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Cisco-Linksys BEFSR41 EtherFast Cable/DSL Router with 4-Port 10/100 Switch


Cisco-Linksys BEFSR41 EtherFast Cable/DSL Router with 4-Port 10/100 Switch


Think of the EtherFastCable/DSL Router with 4-Port Switch as a kind of splitter for your Internet connection. Just connect your DSL or Cable Modem to the Router, and all the computers in your household can share the Internet — all at the same time. The built-in 4-port switch lets you attach four local PCs directly, or daisy-chain out to more hubs and switches as your network grows. Once your computers are connected to the Internet through the Router, they can communicate with each other too, sharing resources and files. All your computers can print on a shared printer connected anywhere in the house. And you can share all kinds of files between computers -music, digital pictures, and other documents. Keep all your digital music on one computer, and listen to it anywhere in the house. Organize all of your familys digital pictures in one place, to simplify finding the ones you want, and ease backup to CD-R. Play head-to-head computer games within the household, or against Internet opponents. Utilize extra free space on one computer when anothers hard drive starts to fill up.The Linksys EtherFast cable/DSL router connects multiple PCs to a high-speed broadband Internet connection or to an Ethernet backbone. Configurable as a DHCP server, the EtherFast router acts as the only externally recognized Internet device on your local area network (LAN). The router can also be configured to block internal users’ access to the Internet. A typical router relies on a hub or a switch to share its Internet connection, but the Linksys EtherFast router channels this connection through the full-duplex speed of its built-in EtherFast 10/100 four-port switch. This combination of router and switch technology eliminates the need to buy an additional hub or switch and serves your network as a completely dedicated, full-duplex backbone. Now your entire network can enjoy broadband Internet connections supported by its switched backbone. This unit requires an external cable or DSL modem with an Ethernet RJ-45 interface. This product comes with a one-year warranty.

Note: All Linksys routers now include a special edition of Norton Internet Security! Claim your free CD-ROM by calling (800) 814-0180, 7 a.m. to 7 p.m. Pacific, seven days a week.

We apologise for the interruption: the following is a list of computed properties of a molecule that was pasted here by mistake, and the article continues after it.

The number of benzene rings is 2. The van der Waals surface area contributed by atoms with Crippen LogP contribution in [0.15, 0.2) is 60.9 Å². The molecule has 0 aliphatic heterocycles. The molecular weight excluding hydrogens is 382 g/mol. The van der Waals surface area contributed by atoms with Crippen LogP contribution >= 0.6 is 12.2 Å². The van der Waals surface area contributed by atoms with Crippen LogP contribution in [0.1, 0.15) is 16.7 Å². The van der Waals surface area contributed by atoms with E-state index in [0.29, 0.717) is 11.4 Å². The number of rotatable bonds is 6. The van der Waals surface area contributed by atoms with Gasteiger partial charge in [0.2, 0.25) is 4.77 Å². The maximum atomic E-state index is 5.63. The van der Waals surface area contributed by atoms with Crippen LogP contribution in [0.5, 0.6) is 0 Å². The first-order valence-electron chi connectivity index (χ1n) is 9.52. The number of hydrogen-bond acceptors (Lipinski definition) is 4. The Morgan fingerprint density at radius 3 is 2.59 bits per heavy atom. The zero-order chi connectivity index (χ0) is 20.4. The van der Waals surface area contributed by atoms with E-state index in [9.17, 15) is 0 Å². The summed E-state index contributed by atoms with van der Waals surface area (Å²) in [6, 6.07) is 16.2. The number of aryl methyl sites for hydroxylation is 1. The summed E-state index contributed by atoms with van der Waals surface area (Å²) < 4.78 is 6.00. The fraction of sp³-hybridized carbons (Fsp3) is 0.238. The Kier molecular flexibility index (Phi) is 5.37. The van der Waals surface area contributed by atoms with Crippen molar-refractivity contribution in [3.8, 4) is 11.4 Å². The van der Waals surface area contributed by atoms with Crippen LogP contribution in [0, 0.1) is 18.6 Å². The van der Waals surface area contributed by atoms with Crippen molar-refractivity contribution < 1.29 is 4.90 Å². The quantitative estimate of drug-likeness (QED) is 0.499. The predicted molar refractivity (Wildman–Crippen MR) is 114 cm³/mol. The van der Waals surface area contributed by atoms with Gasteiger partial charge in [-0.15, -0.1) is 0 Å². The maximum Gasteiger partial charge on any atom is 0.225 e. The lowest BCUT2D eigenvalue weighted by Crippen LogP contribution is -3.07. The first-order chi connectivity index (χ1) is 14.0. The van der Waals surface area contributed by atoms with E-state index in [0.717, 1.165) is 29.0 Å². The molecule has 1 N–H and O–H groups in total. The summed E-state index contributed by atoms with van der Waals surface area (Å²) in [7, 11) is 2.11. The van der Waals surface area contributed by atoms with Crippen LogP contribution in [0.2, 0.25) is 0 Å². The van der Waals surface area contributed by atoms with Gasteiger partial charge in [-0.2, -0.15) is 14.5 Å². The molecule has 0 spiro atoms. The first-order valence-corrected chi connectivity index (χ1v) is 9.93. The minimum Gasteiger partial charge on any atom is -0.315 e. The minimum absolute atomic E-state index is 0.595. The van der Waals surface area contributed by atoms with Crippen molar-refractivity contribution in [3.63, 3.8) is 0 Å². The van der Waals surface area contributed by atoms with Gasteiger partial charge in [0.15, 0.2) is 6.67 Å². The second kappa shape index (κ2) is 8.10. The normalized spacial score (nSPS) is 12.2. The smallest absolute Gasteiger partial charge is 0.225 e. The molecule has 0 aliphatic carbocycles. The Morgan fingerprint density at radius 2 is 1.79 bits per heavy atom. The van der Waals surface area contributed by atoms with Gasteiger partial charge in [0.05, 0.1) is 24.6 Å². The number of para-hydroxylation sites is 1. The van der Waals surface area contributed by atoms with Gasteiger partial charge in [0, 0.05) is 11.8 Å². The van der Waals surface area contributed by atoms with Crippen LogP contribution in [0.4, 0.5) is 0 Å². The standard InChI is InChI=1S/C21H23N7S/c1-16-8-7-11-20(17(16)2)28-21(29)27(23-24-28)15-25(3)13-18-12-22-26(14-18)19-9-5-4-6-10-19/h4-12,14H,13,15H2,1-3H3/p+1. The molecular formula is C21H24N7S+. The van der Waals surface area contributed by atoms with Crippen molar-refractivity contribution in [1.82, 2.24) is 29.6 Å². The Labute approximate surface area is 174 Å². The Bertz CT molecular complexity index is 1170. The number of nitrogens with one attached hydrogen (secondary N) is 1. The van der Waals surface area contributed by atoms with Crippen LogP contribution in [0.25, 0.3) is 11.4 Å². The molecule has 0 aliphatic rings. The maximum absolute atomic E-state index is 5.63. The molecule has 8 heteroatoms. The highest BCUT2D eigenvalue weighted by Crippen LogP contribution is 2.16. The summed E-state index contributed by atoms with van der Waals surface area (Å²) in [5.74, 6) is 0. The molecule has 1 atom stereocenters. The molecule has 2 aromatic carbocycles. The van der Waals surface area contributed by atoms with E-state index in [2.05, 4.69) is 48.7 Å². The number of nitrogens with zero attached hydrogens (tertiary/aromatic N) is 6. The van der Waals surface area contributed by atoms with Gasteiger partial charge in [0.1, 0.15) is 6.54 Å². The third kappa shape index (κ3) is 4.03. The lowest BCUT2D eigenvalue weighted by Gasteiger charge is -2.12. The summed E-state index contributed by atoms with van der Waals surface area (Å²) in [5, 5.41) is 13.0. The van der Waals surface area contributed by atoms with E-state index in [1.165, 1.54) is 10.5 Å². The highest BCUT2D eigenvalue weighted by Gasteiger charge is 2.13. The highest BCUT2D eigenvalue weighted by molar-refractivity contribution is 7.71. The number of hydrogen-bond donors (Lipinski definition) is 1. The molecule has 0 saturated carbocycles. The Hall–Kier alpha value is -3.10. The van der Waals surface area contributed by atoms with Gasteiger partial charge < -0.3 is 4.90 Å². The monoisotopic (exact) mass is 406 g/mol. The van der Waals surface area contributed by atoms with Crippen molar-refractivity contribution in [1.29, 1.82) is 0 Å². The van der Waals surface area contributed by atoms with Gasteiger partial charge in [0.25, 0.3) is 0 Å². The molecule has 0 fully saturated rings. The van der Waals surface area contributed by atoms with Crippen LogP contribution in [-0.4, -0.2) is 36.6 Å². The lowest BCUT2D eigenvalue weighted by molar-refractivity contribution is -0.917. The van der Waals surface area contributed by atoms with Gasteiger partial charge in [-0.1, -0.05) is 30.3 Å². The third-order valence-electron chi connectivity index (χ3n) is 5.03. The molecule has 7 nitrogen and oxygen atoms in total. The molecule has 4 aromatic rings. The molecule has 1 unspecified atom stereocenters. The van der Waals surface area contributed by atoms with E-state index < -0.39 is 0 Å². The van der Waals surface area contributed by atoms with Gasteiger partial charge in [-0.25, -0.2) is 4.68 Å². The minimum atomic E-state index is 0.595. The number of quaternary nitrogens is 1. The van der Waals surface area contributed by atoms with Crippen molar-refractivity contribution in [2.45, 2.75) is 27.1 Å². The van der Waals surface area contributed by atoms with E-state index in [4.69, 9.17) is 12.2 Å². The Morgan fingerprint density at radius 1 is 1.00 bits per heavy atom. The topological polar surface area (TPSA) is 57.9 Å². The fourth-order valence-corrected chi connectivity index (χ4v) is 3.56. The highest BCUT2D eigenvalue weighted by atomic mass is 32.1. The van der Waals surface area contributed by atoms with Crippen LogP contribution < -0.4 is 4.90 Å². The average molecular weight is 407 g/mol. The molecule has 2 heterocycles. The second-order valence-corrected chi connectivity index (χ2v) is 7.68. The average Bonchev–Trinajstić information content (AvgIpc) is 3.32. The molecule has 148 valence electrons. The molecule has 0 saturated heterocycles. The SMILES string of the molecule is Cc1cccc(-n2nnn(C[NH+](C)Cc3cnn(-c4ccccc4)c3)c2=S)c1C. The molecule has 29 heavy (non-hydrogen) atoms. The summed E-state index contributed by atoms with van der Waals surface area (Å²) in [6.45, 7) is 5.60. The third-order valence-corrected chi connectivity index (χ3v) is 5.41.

• Weight – 11.04 oz.
  • Warranty – 1 year
  • Standards – IEEE 802.3, IEEE 802.3u
  • Creates a fire wall to protect your PCs from outside intruders
  • Connects all of your PCs to the Internet with only one purchased IP address
  • Connects to a broadband modem or to an Ethernet backbone
  • Equipped with a 4-port 10/100 switch

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Question by Whatever: How do I install a wireless network on a desktop?
I’m running a Windows 7 Desktop computer that does not have a built-in wi-fi connection.
For my internet, all the time I’ve been using a cable Modem (Eminemt dSurf ADSL2/2+)
and now I’ve just bought a Wireless router (Cisco Linksys E1200) with a separate USB wi-fi receiver. (Belkin Surf300). Until now, I’ve managed to SEE my connection and I was able to connect to it, but without any internet connection available. Are the modem and router supposed to be connected to each other or something? If so, how do I connect them properly? I do have technical knowledge about computers, but not when it’s about internet connections… I don’t even know the difference between a modem and a router.

Also, when I try to connect with my mobile phone, I can’t connect to it, meaning it does not have to do with the wi-fi USB thing.

Best answer:

Answer by Whatevers
Yes, the modem has to connect to the router.

Why? Because the router can’t magically connect to the modem.

What’s the difference between the modem and the router? In this case, it’s that the modem has the hardware to talk to the ISP’s network, the router does not.

All you need is an Ethernet cable and if you still have problems call your ISP.

Add your own answer in the comments!

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What customers say about Cisco-Linksys BEFSR41 EtherFast Cable/DSL Router with 4-Port 10/100 Switch?

  1. 497 of 526 people found the following review helpful
    5.0 out of 5 stars
    My PC and my Mac now share high-speed Internet access!, September 4, 2001
    By 
    JJK (Kansas City, MO United States) –

    Amazon Verified Purchase(What’s this?)
    This review is from: Cisco-Linksys BEFSR41 EtherFast Cable/DSL Router with 4-Port 10/100 Switch (Personal Computers)

    We have a PC upstairs, which is our primary computer, and a Mac downstairs in the tv room. I wanted both to be able to share our broadband Internet service. I looked at several routers, both wired and wireless. It came down to the Linksys (wired version) and SMC Barricade Wireless. I kept coming back to Linksys because a friend owns one and raves about it.